Let's come at this from a different angle. Consider my posting on The Visualization Fallacy (which took a sharp detour midway through, spinning up into a whole cosmology outlined over a series of difficult postings). Skipping the detour for now, consider the initial upshot: "When abstract concepts (or concrete concepts with no observable examples) become visualized, we easily become tied to that visualization." Examples will help:
Aliens travel in saucer-shaped ships, right? If you ever spot a saucer flying around at night in the desert, you'd certainly know how to explain it. That's an alien! We "know" this from movies and TV. Some random visualization caught on, creating a false consensus that's utterly non-meaningful.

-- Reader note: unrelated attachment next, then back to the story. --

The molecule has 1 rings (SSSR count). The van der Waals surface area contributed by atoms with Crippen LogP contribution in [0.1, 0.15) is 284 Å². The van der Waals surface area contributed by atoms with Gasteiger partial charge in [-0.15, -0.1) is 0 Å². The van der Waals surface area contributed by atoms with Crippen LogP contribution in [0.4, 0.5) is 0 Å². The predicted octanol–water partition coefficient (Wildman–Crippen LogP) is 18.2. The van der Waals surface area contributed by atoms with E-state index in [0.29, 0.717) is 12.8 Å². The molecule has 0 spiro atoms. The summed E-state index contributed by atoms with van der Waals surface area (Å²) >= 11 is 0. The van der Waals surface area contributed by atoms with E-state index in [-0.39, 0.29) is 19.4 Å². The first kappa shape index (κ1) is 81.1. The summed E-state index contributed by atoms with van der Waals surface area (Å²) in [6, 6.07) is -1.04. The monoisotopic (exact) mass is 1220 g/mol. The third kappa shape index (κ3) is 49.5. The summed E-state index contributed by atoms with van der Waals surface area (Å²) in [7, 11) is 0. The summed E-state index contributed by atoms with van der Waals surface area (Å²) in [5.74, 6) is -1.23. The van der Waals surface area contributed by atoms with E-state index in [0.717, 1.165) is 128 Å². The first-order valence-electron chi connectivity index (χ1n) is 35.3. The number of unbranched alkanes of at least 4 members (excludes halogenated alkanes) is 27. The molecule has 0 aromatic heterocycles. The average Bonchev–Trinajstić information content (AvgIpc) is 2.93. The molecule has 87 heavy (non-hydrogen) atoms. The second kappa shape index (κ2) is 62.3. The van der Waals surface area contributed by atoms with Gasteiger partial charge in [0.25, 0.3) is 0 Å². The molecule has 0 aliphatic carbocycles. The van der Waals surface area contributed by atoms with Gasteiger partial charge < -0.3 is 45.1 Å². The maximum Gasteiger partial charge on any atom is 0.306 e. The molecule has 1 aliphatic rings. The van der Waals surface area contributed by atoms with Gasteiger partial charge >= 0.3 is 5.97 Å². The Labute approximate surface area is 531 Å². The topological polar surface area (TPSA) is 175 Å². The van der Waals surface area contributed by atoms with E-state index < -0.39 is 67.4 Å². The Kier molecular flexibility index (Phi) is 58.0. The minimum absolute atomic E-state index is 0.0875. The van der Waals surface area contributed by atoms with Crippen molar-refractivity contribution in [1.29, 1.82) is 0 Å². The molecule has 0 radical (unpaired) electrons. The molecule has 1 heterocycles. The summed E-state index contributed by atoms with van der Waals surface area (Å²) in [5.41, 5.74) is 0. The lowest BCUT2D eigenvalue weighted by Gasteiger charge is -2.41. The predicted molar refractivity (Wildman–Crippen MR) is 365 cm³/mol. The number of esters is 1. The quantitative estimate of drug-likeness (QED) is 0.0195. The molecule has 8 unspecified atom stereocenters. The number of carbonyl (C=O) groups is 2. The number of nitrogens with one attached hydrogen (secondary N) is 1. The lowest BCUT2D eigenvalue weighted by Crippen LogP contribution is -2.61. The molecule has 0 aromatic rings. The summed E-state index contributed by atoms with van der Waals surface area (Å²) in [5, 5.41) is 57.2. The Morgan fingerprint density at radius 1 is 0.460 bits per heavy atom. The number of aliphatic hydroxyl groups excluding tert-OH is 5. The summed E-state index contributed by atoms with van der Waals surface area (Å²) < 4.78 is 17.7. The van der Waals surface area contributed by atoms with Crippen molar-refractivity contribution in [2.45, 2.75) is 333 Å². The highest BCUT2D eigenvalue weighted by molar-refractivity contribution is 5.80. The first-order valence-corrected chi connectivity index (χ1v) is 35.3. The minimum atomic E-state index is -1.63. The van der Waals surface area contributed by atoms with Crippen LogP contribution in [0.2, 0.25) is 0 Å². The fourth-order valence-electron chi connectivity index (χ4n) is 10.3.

Alien visitors may or may not be real, but the flying saucer trope almost certainly isn't. We couldn't begin to imagine alien tech, yet most people feel they could identify an alien spaceship because they've been conditioned by some random visualization...

If you walk around an old, dark house at night and encounter a hovering gauzy white presence, your brain will likely tell you - based on movies and TV - that this may be a ghost. Yet, for all you or I know, disembodied spirits look like manicotti, and are delicious, and we've been eating them for years.
It’s possible to clean that slate… at least somewhat. It helps to be a bit more suspicious of the abstract modeling. At bare minimum, learn to recognize that you do it!